Liam Levasseur of Saint Dominic Academy runs on the Whitman Spring Road trails in Auburn on Monday. Levasseur qualified for the Class C state cross country championship, which was canceled Monday afternoon, around the same time as Levasseur’s practice run. Andree Kehn/Sun Journal Buy this Photo

Editor’s note: The Maine high school cross country state championship races, which were supposed to be held this week, were canceled, so over the next few days the Sun Journal will be recognizing the area runners who qualified.

Liam Levasseur had his eyes on the Class C cross country state meet since the coronavirus pandemic began in March.

The Saint Dominic Academy senior had high hopes of a strong finish in the season’s final race. On Monday afternoon his preparation for glory stopped in its tracks when the Maine Principles’ Association announced that the state championships, which were supposed to be held at Saxl Park in Bangor on Wednesday (the girls were to race Saturday), were canceled because a sharp rise in cases of COVID-19 in Maine recently.

Levasseur experienced a wide range of emotions Monday after he heard the news.

“It was pretty difficult, it was frustrating and extremely disappointing. I had been looking forward to this race since March. When (the) outdoor (track and field) season got canceled, I started training for cross country,” Levasseur said. “I was building up to this moment and getting it taken away at the last second, it was really frustrating and disappointing.

“But I understand why it was canceled. Safety always comes first and we want all the runners, families and the community all to be healthy. So, I do understand why it was canceled.”

St. Dom’s cross country coach Dan Campbell said Levasseur’s training for his senior year was evident.

“When I look at the season, the season started last year,” Campbell said on Monday, prior to the announcement that state meet was canceled. “Based on that, he made a strong commitment to raise himself above the certain plateau he was at last year and had gone to a whole different dimension as a runner.

“He was a better-than-average runner last year. Because of the hard work and the commitment he put in since last year, coming into this year, he’s not just a better-than-average runner, he’s one of the runners to beat.”

Campbell said if the race happened as scheduled on Wednesday, Levasseur could have been in contention for a top-five finish.

The scenario of the race being canceled was always a possibility in the back of Levasseur’s mind. That thought entered his mind when Gov. Janet Mills mandated that masks must be worn at all times, including during athletic competitions.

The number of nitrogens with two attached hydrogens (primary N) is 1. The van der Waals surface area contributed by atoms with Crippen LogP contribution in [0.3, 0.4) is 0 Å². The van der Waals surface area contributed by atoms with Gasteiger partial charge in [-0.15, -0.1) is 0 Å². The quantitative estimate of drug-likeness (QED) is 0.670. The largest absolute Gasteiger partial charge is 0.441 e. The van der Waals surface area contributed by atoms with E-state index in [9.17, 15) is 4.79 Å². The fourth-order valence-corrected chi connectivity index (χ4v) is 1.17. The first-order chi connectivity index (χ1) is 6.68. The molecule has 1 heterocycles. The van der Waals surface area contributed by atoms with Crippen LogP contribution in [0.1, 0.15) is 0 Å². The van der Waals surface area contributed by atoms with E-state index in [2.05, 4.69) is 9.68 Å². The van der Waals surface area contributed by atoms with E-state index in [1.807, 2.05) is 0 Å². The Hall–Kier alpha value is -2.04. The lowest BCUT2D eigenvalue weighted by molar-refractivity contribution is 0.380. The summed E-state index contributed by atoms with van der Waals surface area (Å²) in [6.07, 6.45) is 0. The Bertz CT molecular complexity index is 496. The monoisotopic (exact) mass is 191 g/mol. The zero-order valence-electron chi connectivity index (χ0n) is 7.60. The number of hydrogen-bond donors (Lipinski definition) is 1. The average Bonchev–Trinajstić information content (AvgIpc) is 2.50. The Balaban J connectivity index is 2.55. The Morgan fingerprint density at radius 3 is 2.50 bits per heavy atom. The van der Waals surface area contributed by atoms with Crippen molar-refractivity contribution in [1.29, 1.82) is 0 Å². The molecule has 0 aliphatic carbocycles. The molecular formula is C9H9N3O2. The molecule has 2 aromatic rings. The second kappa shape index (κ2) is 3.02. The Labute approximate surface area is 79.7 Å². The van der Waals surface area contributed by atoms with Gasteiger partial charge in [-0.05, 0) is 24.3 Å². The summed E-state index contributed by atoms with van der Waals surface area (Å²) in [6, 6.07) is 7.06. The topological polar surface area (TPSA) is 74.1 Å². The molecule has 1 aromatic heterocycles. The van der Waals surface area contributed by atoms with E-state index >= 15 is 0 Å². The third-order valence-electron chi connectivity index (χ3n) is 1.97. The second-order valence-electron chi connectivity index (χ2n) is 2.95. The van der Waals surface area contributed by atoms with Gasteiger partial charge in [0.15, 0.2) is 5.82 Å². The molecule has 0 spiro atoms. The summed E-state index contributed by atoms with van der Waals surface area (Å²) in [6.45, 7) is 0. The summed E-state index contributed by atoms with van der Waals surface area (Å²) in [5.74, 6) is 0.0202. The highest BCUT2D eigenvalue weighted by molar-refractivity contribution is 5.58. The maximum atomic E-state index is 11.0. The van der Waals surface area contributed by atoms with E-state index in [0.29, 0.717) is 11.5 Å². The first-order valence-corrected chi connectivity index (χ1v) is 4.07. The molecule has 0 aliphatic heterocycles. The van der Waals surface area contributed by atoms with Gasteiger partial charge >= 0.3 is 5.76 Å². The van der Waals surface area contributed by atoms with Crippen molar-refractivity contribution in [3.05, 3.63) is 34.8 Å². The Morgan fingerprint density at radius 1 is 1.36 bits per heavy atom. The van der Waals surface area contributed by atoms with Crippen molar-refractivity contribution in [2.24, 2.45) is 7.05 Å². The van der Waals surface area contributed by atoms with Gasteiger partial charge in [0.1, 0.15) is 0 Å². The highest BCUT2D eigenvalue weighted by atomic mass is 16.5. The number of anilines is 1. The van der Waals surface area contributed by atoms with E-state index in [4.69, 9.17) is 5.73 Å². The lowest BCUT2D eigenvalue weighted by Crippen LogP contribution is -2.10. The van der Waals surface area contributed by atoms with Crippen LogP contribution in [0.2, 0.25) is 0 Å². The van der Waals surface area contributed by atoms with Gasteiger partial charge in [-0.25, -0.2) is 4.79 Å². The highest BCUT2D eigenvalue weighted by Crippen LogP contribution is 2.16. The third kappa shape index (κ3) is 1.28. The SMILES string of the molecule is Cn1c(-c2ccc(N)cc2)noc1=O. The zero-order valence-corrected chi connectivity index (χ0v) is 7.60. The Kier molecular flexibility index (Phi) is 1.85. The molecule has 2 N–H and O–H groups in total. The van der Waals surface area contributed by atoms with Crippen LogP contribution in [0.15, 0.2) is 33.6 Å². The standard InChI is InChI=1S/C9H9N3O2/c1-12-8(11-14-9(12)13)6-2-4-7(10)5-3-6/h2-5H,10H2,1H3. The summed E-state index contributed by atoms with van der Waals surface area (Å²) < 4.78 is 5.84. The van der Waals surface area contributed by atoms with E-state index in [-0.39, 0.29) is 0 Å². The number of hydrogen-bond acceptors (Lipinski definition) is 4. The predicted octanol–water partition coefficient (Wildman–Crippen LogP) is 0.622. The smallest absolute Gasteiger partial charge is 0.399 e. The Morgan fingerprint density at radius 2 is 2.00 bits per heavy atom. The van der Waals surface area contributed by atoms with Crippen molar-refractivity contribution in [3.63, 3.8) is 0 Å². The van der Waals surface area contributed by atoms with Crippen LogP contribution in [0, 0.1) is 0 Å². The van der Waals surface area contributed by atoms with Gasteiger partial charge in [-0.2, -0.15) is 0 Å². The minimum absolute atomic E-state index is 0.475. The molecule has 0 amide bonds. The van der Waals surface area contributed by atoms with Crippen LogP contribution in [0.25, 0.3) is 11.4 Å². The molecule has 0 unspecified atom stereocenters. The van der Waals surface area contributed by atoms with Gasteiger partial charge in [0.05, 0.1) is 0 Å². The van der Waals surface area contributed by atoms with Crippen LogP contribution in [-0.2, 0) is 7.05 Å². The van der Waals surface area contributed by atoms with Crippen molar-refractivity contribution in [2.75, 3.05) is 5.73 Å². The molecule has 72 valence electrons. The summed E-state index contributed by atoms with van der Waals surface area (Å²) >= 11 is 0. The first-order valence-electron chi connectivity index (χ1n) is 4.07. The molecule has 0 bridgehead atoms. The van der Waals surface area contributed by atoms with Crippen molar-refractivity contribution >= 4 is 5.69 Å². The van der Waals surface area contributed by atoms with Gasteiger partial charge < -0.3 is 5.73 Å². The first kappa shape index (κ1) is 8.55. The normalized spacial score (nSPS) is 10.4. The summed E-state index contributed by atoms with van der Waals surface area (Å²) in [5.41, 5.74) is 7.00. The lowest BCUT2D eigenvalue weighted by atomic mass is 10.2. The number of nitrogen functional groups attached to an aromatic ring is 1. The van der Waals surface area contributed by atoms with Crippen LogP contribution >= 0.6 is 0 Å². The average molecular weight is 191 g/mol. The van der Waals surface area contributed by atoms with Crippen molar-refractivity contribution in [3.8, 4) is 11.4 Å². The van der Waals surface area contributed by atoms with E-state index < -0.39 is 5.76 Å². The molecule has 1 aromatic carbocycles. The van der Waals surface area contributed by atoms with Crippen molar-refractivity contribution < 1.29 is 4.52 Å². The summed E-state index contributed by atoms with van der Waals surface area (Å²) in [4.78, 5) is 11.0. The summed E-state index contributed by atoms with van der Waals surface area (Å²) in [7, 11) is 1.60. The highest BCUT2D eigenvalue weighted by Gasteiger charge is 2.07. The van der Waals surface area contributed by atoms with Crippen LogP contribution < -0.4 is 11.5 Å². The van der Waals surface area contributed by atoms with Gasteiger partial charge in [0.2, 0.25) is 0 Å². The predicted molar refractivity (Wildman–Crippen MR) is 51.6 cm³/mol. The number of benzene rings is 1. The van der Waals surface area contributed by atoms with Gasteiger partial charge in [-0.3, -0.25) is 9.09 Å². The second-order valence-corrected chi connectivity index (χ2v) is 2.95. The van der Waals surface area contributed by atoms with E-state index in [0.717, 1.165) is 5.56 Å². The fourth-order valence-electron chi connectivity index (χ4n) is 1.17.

Levasseur said wearing a mask while running was fine with him.

“Absolutely, I would have done anything to race,” Levasseur said. “I was really looking forward to this moment, it was going to be my last cross country race in high school, as I am a senior now. It’s disappointing, I would have done anything I had to compete against all the other runners. We had really good competition in the race. I would have definitely sacrificed wearing a mask to being able to compete.”

GOING OUT A CHAMP

While his opportunity at a chance to become a state champion was dashed, Levasseur did end his season on a high note: A few weeks ago, he won the Western Maine Conference Class C boys championship with a time of 17 minutes, 30.10 seconds, which qualified him for the state championship meet.

“I was happy with the season, I had a lot of good races. I am not complaining, I am happy that I even got to compete, the season went longer than I expected it to,” Levasseur said. “That’s always good, I am trying to be optimistic about it. The conference (race) went well, I am happy that I got that opportunity because it was a good race, good competition. I am grateful for that experience.”

The WMC championship was Levasseur’s fourth win this season. In fact, he won every race he competed in during the truncated season. His other three wins came in a meets against Poland on Sept. 25, Waynflete on Oct. 2 and Lake Region on Oct. 8.

TRAINING FOR TRACK

Just like in March, Levasseur has pivoted, and now his focus has turned to the 2021 outdoor track and field season.

Levasseur normally does indoor track and field, but with indoor capacity limits in place and college facilities likely not being available for public use, the indoor season is in doubt. That won’t stop Levasseur from looking forward to the spring.

“I have been talking to my coach about my future plans and adjusting because indoor (might not) happen,” Levasseur said. “What I am planning on doing is cross country skiing for the first time, as well as running on my own to train for outdoor track in the spring.

“I think right now we have to be flexible and adjust to whatever life throws at us.”

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